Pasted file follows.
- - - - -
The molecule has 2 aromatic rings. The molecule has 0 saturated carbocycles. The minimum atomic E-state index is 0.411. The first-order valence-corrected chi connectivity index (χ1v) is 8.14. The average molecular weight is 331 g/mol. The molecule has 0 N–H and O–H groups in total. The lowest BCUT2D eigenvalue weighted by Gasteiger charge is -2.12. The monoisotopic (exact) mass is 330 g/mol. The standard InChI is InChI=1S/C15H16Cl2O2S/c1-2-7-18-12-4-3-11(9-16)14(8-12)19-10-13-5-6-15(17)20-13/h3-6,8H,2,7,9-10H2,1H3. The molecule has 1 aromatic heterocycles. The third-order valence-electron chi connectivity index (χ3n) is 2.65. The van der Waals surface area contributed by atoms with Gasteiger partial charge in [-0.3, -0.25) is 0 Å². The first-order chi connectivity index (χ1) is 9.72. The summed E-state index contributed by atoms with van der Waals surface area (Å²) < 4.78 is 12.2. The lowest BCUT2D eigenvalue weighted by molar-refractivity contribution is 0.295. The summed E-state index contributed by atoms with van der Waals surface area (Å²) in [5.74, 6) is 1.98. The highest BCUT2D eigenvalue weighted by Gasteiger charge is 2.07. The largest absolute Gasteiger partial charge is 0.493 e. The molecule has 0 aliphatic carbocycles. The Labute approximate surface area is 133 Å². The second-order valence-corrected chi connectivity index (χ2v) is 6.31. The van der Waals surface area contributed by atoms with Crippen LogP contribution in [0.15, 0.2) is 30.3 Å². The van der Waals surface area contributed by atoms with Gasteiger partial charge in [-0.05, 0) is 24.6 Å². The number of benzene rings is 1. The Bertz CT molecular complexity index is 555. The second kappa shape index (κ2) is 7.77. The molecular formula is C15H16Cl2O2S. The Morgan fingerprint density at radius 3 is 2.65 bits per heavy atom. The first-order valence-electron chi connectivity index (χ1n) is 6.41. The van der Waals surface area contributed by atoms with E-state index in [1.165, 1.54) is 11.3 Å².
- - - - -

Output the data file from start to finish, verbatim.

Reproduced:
The molecule has 2 aromatic rings. The molecule has 0 saturated carbocycles. The minimum atomic E-state index is 0.411. The first-order valence-corrected chi connectivity index (χ1v) is 8.14. The average molecular weight is 331 g/mol. The molecule has 0 N–H and O–H groups in total. The lowest BCUT2D eigenvalue weighted by Gasteiger charge is -2.12. The monoisotopic (exact) mass is 330 g/mol. The standard InChI is InChI=1S/C15H16Cl2O2S/c1-2-7-18-12-4-3-11(9-16)14(8-12)19-10-13-5-6-15(17)20-13/h3-6,8H,2,7,9-10H2,1H3. The molecule has 1 aromatic heterocycles. The third-order valence-electron chi connectivity index (χ3n) is 2.65. The van der Waals surface area contributed by atoms with Gasteiger partial charge in [-0.3, -0.25) is 0 Å². The first-order chi connectivity index (χ1) is 9.72. The summed E-state index contributed by atoms with van der Waals surface area (Å²) < 4.78 is 12.2. The lowest BCUT2D eigenvalue weighted by molar-refractivity contribution is 0.295. The summed E-state index contributed by atoms with van der Waals surface area (Å²) in [5.74, 6) is 1.98. The highest BCUT2D eigenvalue weighted by Gasteiger charge is 2.07. The largest absolute Gasteiger partial charge is 0.493 e. The molecule has 0 aliphatic carbocycles. The Labute approximate surface area is 133 Å². The second-order valence-corrected chi connectivity index (χ2v) is 6.31. The van der Waals surface area contributed by atoms with Crippen LogP contribution in [0.15, 0.2) is 30.3 Å². The van der Waals surface area contributed by atoms with Gasteiger partial charge in [-0.05, 0) is 24.6 Å². The number of benzene rings is 1. The Bertz CT molecular complexity index is 555. The second kappa shape index (κ2) is 7.77. The molecular formula is C15H16Cl2O2S. The Morgan fingerprint density at radius 3 is 2.65 bits per heavy atom. The first-order valence-electron chi connectivity index (χ1n) is 6.41. The van der Waals surface area contributed by atoms with E-state index in [1.165, 1.54) is 11.3 Å².